Now I’m not trying to sound condesending or tell you that it’s your fault that your journal was read, but I think that it’s unrealistic to expect your journal to never be read if it’s left out in the open. I think this event should serve as a warning for the future. If you (or anyone else) doesn’t want their journal read I think you should take steps to hide it/protect it. If you don’t want your car stolen then you sould leave it locked and don’t park it some place sketchy. If you don’t want your house broken into you should leave it locked at all times. They won’t stop a truly determined individual, but they should prevent those casual ‘crime of opportunity’ types (like your mother in this example). I’ll give her the benefit of the doubt that her crime wasn’t premeditated and assume she didn’t go out specifically hunting for it. She failed to resist temptation when presented with it after learning you’d recently been talking to someone known to twist the truth and knowing that you record everything down in your journal. The only way to keep your private thoughts/secrets private is to keep them in your head.
So if you (or anyone else) feel the need to transcribe them to paper (for the record I have no problem with this practice even though it probably sounds like I do) I think you should take steps to safeguard them. It’s probably a good idea to keep it out of plain sight and maybe even get one of those locking kinds. As this event has demonstrated, it’s important to you that people respect that your journal is private and off limits (as it should be), so I think that you could help them with this by removing as many temptations as possible.June 15, 2012 at 10:08 am #30156
Oh, and @theattack, believe me, I did have a legitimate freakout on Wednesday night when I re-read my journal and found out what she could have been reading. Not calm at all – I called my best friend and blew off most of my steam that way, going over all the OMG/WTF-ness of the situation and how fucking angry I was. It’s only in my communications with her that I have put on the Calm Face and hid how much I was boiling – only because I know she’ll just match her anger to mine if I come across aggressively. Been there done that. But I understand your perspective and approach too, and it would probably be good advice for a different relationship.
As they say, Keep Calm and Carry On.June 15, 2012 at 10:11 am #30158
@KKZ, Every relationship requires a different approach for sure. And I’m really glad to hear that you had an explosive moment. I think that’s very healthy.June 15, 2012 at 11:51 am #30218
Brad, I understand and appreciate where you’re coming from – that by assuming the rules about who is allowed access to my journal were understood clearly by all parties involved, I left myself open and vulnerable to something like this. Honestly it didn’t even occur to me, at the time, that my journal was at risk – I assumed, without questioning it, that no one was interested in the journal whatsoever. I left it on the nightstand purely out of habit. My nightly routine is usually brush teeth, put on PJs, sit in bed and write down whatever’s on my mind (or do a creative writing exercise), and when I’m too tired to write anymore, put the journal down, take off my glasses and konk out. Because my journal usually never leaves my *own* nightstand and the only other person who even knew about it was my husband, who I’ve never had an issue with privacy-wise, it wasn’t on my mind to do anything different. (That and as I said above, it was a relatively new journal with only a few pages written, mostly things from my vacation or creative writing exercises I did on the plane, I didn’t remember that I’d written something really personal/private in it already.)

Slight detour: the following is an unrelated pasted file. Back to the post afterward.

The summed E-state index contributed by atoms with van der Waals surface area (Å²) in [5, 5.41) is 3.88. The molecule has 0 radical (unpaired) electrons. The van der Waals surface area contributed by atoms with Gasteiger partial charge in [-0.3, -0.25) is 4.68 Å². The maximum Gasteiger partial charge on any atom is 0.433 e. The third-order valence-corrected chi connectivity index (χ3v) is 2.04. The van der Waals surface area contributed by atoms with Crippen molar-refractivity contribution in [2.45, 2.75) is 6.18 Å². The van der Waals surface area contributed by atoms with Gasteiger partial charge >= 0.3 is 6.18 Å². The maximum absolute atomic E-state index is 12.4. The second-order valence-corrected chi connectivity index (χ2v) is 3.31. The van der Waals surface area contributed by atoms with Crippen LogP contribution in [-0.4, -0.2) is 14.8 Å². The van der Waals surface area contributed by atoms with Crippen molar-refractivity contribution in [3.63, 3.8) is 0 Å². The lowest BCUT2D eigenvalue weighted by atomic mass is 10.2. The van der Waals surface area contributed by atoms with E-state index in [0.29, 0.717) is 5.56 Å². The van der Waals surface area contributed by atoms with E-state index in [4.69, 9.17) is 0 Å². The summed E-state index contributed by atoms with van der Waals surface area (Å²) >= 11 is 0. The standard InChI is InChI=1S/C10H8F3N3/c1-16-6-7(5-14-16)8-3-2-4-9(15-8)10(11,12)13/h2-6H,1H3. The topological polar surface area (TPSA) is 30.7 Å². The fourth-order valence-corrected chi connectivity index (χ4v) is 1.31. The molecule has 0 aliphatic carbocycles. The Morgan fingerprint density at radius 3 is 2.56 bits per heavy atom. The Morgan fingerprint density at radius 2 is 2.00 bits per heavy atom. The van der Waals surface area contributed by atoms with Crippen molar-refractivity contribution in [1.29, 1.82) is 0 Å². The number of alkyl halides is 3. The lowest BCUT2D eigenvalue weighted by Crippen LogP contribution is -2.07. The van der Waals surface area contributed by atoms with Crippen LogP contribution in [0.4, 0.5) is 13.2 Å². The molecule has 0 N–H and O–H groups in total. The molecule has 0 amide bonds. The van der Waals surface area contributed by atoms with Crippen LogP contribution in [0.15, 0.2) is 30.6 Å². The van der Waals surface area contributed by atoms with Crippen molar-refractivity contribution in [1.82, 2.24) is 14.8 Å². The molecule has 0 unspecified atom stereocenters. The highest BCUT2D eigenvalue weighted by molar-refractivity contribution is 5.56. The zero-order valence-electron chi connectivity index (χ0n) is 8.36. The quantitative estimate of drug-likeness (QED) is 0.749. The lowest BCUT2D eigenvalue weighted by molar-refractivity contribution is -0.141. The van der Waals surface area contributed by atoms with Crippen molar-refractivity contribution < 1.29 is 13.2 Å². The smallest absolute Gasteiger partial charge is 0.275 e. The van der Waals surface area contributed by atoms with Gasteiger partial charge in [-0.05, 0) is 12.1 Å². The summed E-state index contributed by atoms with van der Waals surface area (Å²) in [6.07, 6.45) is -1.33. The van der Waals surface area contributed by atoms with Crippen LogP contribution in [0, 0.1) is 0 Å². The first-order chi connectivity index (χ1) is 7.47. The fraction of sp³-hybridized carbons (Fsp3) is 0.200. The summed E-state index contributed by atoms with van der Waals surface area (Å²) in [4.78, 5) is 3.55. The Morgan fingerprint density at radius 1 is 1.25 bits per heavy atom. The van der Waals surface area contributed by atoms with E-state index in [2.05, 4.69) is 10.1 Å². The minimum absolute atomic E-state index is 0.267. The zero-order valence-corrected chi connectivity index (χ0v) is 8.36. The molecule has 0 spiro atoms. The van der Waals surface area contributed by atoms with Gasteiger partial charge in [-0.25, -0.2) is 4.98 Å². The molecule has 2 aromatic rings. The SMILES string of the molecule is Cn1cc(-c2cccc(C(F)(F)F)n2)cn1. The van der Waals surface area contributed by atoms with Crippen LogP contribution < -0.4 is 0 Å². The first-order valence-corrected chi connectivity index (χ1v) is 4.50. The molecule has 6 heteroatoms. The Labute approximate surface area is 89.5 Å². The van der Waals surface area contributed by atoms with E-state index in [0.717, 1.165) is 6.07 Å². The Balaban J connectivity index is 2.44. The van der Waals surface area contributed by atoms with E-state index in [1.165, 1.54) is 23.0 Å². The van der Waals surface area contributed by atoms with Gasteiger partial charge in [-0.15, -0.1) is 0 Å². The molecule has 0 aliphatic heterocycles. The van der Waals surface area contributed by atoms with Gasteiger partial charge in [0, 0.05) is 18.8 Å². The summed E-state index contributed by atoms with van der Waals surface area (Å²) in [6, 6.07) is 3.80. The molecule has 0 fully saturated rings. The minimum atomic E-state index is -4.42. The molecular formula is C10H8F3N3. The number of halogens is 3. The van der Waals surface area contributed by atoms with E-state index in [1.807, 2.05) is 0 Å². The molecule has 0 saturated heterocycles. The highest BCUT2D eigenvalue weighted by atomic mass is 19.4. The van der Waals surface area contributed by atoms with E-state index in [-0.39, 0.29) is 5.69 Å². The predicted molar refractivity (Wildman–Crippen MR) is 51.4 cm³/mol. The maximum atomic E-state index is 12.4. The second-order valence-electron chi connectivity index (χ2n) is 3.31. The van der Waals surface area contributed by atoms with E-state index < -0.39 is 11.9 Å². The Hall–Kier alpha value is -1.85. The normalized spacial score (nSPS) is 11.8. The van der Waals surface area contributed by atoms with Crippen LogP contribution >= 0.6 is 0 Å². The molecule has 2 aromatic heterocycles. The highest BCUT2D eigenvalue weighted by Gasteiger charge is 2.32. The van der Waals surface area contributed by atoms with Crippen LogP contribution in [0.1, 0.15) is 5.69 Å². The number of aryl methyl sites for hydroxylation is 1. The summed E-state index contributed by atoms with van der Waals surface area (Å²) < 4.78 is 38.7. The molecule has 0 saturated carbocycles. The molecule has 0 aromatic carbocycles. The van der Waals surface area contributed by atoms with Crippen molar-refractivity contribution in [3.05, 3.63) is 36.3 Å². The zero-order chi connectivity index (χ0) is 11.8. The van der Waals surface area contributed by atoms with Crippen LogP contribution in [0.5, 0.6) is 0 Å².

I still stand by the fact that even if I did make it more accessible to her than I perhaps could have, she is entirely to blame for the snooping and everything that has resulted. Even if I had put it in my suitcase she could have still gone after it – and judging by how desperately she seemed to want to know what Omi told me, I wouldn’t put it past her. That said, I think from now on, if I do take my journal out of my own house, I won’t let it out of my sight.
On a lighter note – I did have a pretty bad cold while I was staying there, no doubt picked up at one of the various airports I hit during my trip. Maybe if I’d left a few more snot-filled tissues around the notebook, that would have been its own deterrent.